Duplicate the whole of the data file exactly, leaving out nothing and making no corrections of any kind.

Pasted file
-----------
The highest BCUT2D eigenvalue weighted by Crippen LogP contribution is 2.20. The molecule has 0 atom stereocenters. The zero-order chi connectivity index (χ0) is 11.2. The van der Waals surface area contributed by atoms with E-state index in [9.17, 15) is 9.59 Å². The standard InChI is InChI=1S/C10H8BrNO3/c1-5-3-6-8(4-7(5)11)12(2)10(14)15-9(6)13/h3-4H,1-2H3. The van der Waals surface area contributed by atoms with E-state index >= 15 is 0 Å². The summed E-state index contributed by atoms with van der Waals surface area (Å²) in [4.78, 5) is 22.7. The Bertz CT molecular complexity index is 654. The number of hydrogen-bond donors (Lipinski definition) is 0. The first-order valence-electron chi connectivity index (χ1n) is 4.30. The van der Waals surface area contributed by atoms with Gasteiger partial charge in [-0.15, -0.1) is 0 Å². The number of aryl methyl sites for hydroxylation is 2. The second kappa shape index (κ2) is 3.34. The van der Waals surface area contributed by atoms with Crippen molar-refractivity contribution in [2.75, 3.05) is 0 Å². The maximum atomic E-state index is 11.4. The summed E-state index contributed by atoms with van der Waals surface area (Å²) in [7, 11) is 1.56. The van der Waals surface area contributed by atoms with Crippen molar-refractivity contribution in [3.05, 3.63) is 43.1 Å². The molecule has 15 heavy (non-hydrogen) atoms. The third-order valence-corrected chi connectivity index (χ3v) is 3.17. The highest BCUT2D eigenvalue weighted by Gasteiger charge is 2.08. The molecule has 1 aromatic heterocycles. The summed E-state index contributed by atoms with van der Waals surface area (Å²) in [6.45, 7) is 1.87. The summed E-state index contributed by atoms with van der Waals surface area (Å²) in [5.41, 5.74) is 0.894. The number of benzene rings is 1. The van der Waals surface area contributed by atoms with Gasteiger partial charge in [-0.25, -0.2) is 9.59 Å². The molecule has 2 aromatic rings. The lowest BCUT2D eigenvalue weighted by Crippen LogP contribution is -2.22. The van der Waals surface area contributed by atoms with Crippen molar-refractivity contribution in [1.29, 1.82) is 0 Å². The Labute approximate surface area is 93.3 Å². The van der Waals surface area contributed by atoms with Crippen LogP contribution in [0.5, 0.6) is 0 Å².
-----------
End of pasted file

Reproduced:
The highest BCUT2D eigenvalue weighted by Crippen LogP contribution is 2.20. The molecule has 0 atom stereocenters. The zero-order chi connectivity index (χ0) is 11.2. The van der Waals surface area contributed by atoms with E-state index in [9.17, 15) is 9.59 Å². The standard InChI is InChI=1S/C10H8BrNO3/c1-5-3-6-8(4-7(5)11)12(2)10(14)15-9(6)13/h3-4H,1-2H3. The van der Waals surface area contributed by atoms with E-state index >= 15 is 0 Å². The summed E-state index contributed by atoms with van der Waals surface area (Å²) in [4.78, 5) is 22.7. The Bertz CT molecular complexity index is 654. The number of hydrogen-bond donors (Lipinski definition) is 0. The first-order valence-electron chi connectivity index (χ1n) is 4.30. The van der Waals surface area contributed by atoms with Gasteiger partial charge in [-0.15, -0.1) is 0 Å². The number of aryl methyl sites for hydroxylation is 2. The second kappa shape index (κ2) is 3.34. The van der Waals surface area contributed by atoms with Crippen molar-refractivity contribution in [2.75, 3.05) is 0 Å². The maximum atomic E-state index is 11.4. The summed E-state index contributed by atoms with van der Waals surface area (Å²) in [7, 11) is 1.56. The van der Waals surface area contributed by atoms with Crippen molar-refractivity contribution in [3.05, 3.63) is 43.1 Å². The molecule has 15 heavy (non-hydrogen) atoms. The third-order valence-corrected chi connectivity index (χ3v) is 3.17. The highest BCUT2D eigenvalue weighted by Gasteiger charge is 2.08. The molecule has 1 aromatic heterocycles. The summed E-state index contributed by atoms with van der Waals surface area (Å²) in [6.45, 7) is 1.87. The summed E-state index contributed by atoms with van der Waals surface area (Å²) in [5.41, 5.74) is 0.894. The number of benzene rings is 1. The van der Waals surface area contributed by atoms with Gasteiger partial charge in [-0.25, -0.2) is 9.59 Å². The molecule has 2 aromatic rings. The lowest BCUT2D eigenvalue weighted by Crippen LogP contribution is -2.22. The van der Waals surface area contributed by atoms with Crippen molar-refractivity contribution in [1.29, 1.82) is 0 Å². The Labute approximate surface area is 93.3 Å². The van der Waals surface area contributed by atoms with Crippen LogP contribution in [0.5, 0.6) is 0 Å².